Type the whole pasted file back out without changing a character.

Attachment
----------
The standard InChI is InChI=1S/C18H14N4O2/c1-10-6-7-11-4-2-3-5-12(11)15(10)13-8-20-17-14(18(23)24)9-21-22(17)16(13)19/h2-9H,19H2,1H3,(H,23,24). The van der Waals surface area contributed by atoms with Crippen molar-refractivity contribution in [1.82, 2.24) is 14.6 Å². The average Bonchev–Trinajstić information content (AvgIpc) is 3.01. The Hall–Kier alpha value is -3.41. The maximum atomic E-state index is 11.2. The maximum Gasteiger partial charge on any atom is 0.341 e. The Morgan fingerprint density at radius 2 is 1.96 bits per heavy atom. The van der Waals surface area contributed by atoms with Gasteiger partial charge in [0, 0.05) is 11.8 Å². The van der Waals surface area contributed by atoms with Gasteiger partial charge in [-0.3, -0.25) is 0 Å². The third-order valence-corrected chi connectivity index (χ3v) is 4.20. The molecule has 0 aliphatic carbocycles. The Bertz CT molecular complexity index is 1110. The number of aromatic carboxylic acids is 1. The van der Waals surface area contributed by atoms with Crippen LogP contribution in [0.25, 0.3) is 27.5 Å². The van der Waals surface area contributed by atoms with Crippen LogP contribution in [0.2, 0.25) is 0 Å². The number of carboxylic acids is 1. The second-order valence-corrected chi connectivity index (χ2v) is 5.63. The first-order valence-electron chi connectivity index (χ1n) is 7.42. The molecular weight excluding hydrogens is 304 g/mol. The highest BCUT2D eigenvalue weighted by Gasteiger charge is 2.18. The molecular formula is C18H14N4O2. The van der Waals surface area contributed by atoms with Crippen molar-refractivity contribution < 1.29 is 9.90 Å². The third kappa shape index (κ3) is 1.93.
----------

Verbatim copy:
The standard InChI is InChI=1S/C18H14N4O2/c1-10-6-7-11-4-2-3-5-12(11)15(10)13-8-20-17-14(18(23)24)9-21-22(17)16(13)19/h2-9H,19H2,1H3,(H,23,24). The van der Waals surface area contributed by atoms with Crippen molar-refractivity contribution in [1.82, 2.24) is 14.6 Å². The average Bonchev–Trinajstić information content (AvgIpc) is 3.01. The Hall–Kier alpha value is -3.41. The maximum atomic E-state index is 11.2. The maximum Gasteiger partial charge on any atom is 0.341 e. The Morgan fingerprint density at radius 2 is 1.96 bits per heavy atom. The van der Waals surface area contributed by atoms with Gasteiger partial charge in [0, 0.05) is 11.8 Å². The van der Waals surface area contributed by atoms with Gasteiger partial charge in [-0.3, -0.25) is 0 Å². The third-order valence-corrected chi connectivity index (χ3v) is 4.20. The molecule has 0 aliphatic carbocycles. The Bertz CT molecular complexity index is 1110. The number of aromatic carboxylic acids is 1. The van der Waals surface area contributed by atoms with Crippen LogP contribution in [0.25, 0.3) is 27.5 Å². The van der Waals surface area contributed by atoms with Crippen LogP contribution in [0.2, 0.25) is 0 Å². The number of carboxylic acids is 1. The second-order valence-corrected chi connectivity index (χ2v) is 5.63. The first-order valence-electron chi connectivity index (χ1n) is 7.42. The molecular weight excluding hydrogens is 304 g/mol. The highest BCUT2D eigenvalue weighted by Gasteiger charge is 2.18. The molecular formula is C18H14N4O2. The van der Waals surface area contributed by atoms with Crippen molar-refractivity contribution < 1.29 is 9.90 Å². The third kappa shape index (κ3) is 1.93.